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I want to know the name of some English Grammar books, in which :

(1) The Voice Change (Active to Passive and vice-versa)

(2) The Narration Change

have been discussed in details with examples.

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  • If, by 'the narration change' you mean direct speech ↔ indirect speech, you will find various relevant articles on ELU that quote from better grammars / papers (for both topics). There are some grammars best avoided. // The active ↔ passive transformation in particular is complex, with some verb usages largely barred (eg *'An old car was had by John.' / *'A ball was had by them.' BUT 'A good time was had by all.') Sep 15 at 10:04
  • All decent grammars deal with transforming active voice into the passive, and the use of past tenses for narration. For British English, go with books published by Longman, Cambridge, Collins, Oxford, Pearson or Macmillan.
    – Mari-Lou A
    Sep 15 at 10:43
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    How is this an ELU meta question?
    – Lambie
    Sep 15 at 14:55
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    @Lambie 'I want to know the name of some English Grammar books' is a direct request for resources. How is it not? Sep 15 at 15:15
  • @Marie-Lou I've since checked on whether 'narration change' is used, and whether it is used with the sense I guessed or you suggested. Sep 15 at 15:17
  • There are presumably all sorts of EFL books and ENL (English as a Native Language?) books that teach and discuss Active and Passive as a grammatical construct. I don't know of any, but am very curious about, books that would discuss stylistic implications maybe a book on composition and style and grammar choice. Of course, there is Strunk and White's Elements of Style which while being -very- useful for beginning authors (ie those who have a command of English language but are starting to compose long multi-sentence discourses), it is notorious among actual writers for being simplistic.
    – Mitch
    Sep 15 at 15:45
  • It is also notorious among linguists for being seriously ignorant of the facts about English grammar. It shouldn't be given to any English student without a warning label. Sep 21 at 15:11
  • @mitch If I didn’t know you better I’d have thought you were trolling! Oct 1 at 12:23
  • @Araucaria-Nothereanymore. 1) I am always trolling - what fun would it be without a response? 2) But what I said was sincere. As Prof. Lawler said, TEOS (or SW mif you prefer) is not very accurate about actual linguistic facts, and notoriously notorious for specifically both mischaracterizing many instances of the passive -and- using the -actual- linguistic passive -while- describing what you should not do with this passive. Ya know, that may or may not be exactly true (= 'bullshit') but i'm pretty certain it's close to being the case.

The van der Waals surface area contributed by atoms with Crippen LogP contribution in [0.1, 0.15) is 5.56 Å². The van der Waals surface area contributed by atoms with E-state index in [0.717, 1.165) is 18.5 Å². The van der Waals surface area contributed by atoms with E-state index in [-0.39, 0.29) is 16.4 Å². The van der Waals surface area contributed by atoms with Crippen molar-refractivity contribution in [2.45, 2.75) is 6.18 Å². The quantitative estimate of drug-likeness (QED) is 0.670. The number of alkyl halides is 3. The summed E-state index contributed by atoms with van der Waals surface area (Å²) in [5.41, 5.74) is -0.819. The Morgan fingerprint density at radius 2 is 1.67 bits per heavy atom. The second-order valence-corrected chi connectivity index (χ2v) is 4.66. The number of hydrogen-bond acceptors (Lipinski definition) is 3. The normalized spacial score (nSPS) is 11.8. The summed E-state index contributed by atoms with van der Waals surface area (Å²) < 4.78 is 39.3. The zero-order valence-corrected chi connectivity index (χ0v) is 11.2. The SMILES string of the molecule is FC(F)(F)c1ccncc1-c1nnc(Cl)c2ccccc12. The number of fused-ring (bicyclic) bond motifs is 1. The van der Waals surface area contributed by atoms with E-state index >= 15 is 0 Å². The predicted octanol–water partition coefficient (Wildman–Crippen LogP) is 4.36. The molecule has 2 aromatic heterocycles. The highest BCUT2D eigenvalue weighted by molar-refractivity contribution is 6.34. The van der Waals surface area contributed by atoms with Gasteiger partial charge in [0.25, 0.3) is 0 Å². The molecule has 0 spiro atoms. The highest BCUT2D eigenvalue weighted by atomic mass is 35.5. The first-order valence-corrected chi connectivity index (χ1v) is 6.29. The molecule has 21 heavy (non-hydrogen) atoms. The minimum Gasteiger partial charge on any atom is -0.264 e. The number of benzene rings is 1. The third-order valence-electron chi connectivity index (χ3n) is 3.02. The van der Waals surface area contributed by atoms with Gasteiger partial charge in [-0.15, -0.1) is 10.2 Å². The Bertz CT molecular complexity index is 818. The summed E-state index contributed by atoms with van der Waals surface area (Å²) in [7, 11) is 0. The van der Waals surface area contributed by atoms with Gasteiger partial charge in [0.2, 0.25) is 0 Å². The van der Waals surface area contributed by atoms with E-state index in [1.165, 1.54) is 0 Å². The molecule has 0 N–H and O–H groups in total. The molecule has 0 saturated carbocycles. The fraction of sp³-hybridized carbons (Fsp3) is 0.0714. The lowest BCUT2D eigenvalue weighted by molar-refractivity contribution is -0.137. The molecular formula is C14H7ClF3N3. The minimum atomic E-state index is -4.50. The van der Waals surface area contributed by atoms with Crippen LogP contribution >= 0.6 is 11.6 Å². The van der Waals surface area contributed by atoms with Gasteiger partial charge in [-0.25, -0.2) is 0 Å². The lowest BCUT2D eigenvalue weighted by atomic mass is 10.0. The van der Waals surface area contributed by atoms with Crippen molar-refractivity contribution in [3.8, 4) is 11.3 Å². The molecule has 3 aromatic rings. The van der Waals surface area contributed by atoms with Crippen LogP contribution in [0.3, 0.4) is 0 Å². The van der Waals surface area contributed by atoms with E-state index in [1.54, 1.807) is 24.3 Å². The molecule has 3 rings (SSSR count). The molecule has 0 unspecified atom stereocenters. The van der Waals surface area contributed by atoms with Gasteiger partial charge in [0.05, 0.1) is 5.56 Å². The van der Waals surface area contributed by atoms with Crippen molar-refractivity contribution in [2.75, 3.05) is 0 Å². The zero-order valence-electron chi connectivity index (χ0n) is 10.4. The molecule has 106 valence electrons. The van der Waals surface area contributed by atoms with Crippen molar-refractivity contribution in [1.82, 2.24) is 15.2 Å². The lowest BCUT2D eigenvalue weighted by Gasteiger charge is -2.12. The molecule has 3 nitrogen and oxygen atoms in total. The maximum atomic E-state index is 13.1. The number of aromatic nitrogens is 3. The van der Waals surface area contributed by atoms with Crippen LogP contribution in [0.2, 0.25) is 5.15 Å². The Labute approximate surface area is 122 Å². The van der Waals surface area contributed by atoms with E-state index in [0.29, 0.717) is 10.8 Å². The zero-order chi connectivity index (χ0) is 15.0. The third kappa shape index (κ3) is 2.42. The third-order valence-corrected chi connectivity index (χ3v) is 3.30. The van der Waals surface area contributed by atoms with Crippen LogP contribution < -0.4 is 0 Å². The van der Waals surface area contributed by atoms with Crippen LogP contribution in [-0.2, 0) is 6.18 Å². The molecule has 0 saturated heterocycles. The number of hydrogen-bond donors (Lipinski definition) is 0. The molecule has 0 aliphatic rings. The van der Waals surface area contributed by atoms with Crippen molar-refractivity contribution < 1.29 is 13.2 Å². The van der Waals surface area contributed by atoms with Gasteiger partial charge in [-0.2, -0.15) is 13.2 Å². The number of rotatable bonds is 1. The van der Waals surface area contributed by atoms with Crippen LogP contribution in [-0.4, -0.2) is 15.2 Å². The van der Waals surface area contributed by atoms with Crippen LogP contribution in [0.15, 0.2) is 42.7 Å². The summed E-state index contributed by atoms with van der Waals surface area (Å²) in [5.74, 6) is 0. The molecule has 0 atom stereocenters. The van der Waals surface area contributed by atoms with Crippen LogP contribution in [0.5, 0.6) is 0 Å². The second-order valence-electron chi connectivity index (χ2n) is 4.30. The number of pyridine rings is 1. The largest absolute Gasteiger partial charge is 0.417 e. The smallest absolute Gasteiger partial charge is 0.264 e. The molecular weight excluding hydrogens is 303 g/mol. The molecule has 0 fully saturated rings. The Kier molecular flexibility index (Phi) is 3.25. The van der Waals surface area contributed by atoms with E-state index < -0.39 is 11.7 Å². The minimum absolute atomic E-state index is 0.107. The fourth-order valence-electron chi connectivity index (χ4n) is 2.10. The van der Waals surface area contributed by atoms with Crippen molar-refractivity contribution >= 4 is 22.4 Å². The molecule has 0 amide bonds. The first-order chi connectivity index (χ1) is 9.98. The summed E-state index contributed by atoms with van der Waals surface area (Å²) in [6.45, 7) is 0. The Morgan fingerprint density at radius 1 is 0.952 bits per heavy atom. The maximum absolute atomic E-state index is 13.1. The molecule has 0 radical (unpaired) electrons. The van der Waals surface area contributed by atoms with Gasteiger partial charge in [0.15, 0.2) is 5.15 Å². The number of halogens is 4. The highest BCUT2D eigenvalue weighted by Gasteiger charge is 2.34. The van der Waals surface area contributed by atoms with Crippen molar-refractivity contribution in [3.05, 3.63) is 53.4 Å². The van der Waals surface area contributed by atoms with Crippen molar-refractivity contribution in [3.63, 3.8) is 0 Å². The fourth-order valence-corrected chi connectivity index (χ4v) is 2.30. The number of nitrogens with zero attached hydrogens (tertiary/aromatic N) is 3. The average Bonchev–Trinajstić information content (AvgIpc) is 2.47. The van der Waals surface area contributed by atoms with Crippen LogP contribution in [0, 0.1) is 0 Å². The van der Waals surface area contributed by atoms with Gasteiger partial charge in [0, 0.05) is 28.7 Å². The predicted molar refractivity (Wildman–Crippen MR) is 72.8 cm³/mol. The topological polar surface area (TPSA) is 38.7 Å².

– Mitch
    Oct 1 at 13:57
  • @Araucaria-Nothereanymore. But I can't blame instructors of intro college composition classes for having students read SW because I think the advice it gives produces much much better prose because before SWS it was that much terribly worse. I think this has been called 'lying to children' or the 'ladder of lies' or something similar. I'm sure wikipedia had a page on that at one point.
    – Mitch
    Oct 1 at 13:59
  • @Mitch That wasn't the trollish bit! It was the " being -very- useful for beginning authors (ie those who have a command of English language but are starting to compose long multi-sentence discourses)". That's what made me spatter my mouthful of coffee all over my computer! Oct 1 at 14:01
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    @Araucaria-Nothereanymore. oh haha. please wipe that off at your earliest convenience 1) it is gross, 2) it is unhygienic, and 3) it might do weird things to your keyboard's operation.
    – Mitch
    Oct 1 at 14:04
  • @Araucaria-Nothereanymore. But does the lying to children things make sense at least? Awful awful writing can be helped by SW... but then there might be things you need to relearn as you get better (eg lots of those zombie rules (sentences ending w preposition, split infinitives, beginning a sentence w a conjunction) that writers torture themselves trying to remove... sure they have to -stylistically- correct for them, learn what works.
    – Mitch
    Oct 1 at 14:07
  • @Mitch Hmm. It doesn't really make sense to me, Mitch. Reason is that I don't believe even the most awful, awful writing can be helped by S&W. Just like how the most awful, awful case of Covid can't be cured by injecting bleach. I really can't see anything in S&W that could help awful writing. There's loads of other advice that can, though. Oct 2 at 23:17
  • @Araucaria-Nothereanymore. Did I mention I am not a writer or a teacher of good writing? I should mention that more often.
    – Mitch
    Oct 3 at 7:55

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